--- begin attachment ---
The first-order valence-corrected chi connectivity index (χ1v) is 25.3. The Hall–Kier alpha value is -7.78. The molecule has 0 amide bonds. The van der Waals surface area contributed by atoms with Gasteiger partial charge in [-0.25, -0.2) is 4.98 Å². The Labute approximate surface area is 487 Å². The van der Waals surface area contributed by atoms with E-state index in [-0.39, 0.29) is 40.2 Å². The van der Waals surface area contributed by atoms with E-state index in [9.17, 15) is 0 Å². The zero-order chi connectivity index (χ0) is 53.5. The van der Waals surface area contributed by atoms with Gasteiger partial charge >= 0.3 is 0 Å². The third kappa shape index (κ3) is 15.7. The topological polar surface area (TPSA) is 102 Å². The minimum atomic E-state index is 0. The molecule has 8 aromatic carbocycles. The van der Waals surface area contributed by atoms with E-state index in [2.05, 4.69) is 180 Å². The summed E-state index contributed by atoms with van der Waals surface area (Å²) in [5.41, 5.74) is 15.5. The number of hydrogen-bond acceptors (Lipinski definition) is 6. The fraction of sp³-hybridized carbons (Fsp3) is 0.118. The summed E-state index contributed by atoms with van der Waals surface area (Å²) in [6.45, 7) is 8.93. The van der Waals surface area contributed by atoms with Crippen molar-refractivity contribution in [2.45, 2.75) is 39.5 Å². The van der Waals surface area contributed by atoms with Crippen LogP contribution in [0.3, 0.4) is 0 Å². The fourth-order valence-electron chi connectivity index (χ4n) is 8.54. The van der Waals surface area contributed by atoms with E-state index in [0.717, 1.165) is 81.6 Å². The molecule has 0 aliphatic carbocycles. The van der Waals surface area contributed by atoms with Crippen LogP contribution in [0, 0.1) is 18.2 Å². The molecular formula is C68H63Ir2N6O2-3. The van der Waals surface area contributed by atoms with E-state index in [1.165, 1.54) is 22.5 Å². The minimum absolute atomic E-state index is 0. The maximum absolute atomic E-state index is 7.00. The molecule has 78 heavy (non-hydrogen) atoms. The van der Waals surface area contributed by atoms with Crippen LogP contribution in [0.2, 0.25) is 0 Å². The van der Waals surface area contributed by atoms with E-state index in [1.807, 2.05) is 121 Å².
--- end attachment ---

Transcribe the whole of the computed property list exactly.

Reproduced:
The first-order valence-corrected chi connectivity index (χ1v) is 25.3. The Hall–Kier alpha value is -7.78. The molecule has 0 amide bonds. The van der Waals surface area contributed by atoms with Gasteiger partial charge in [-0.25, -0.2) is 4.98 Å². The Labute approximate surface area is 487 Å². The van der Waals surface area contributed by atoms with E-state index in [-0.39, 0.29) is 40.2 Å². The van der Waals surface area contributed by atoms with E-state index in [9.17, 15) is 0 Å². The zero-order chi connectivity index (χ0) is 53.5. The van der Waals surface area contributed by atoms with Gasteiger partial charge >= 0.3 is 0 Å². The third kappa shape index (κ3) is 15.7. The topological polar surface area (TPSA) is 102 Å². The minimum atomic E-state index is 0. The molecule has 8 aromatic carbocycles. The van der Waals surface area contributed by atoms with E-state index in [2.05, 4.69) is 180 Å². The summed E-state index contributed by atoms with van der Waals surface area (Å²) in [5.41, 5.74) is 15.5. The number of hydrogen-bond acceptors (Lipinski definition) is 6. The fraction of sp³-hybridized carbons (Fsp3) is 0.118. The summed E-state index contributed by atoms with van der Waals surface area (Å²) in [6.45, 7) is 8.93. The van der Waals surface area contributed by atoms with Crippen molar-refractivity contribution in [2.45, 2.75) is 39.5 Å². The van der Waals surface area contributed by atoms with Crippen LogP contribution in [0.3, 0.4) is 0 Å². The fourth-order valence-electron chi connectivity index (χ4n) is 8.54. The van der Waals surface area contributed by atoms with E-state index in [0.717, 1.165) is 81.6 Å². The molecule has 0 aliphatic carbocycles. The van der Waals surface area contributed by atoms with Crippen LogP contribution in [0, 0.1) is 18.2 Å². The molecular formula is C68H63Ir2N6O2-3. The van der Waals surface area contributed by atoms with E-state index in [1.165, 1.54) is 22.5 Å². The minimum absolute atomic E-state index is 0. The maximum absolute atomic E-state index is 7.00. The molecule has 78 heavy (non-hydrogen) atoms. The van der Waals surface area contributed by atoms with Crippen LogP contribution in [0.2, 0.25) is 0 Å². The van der Waals surface area contributed by atoms with E-state index in [1.807, 2.05) is 121 Å².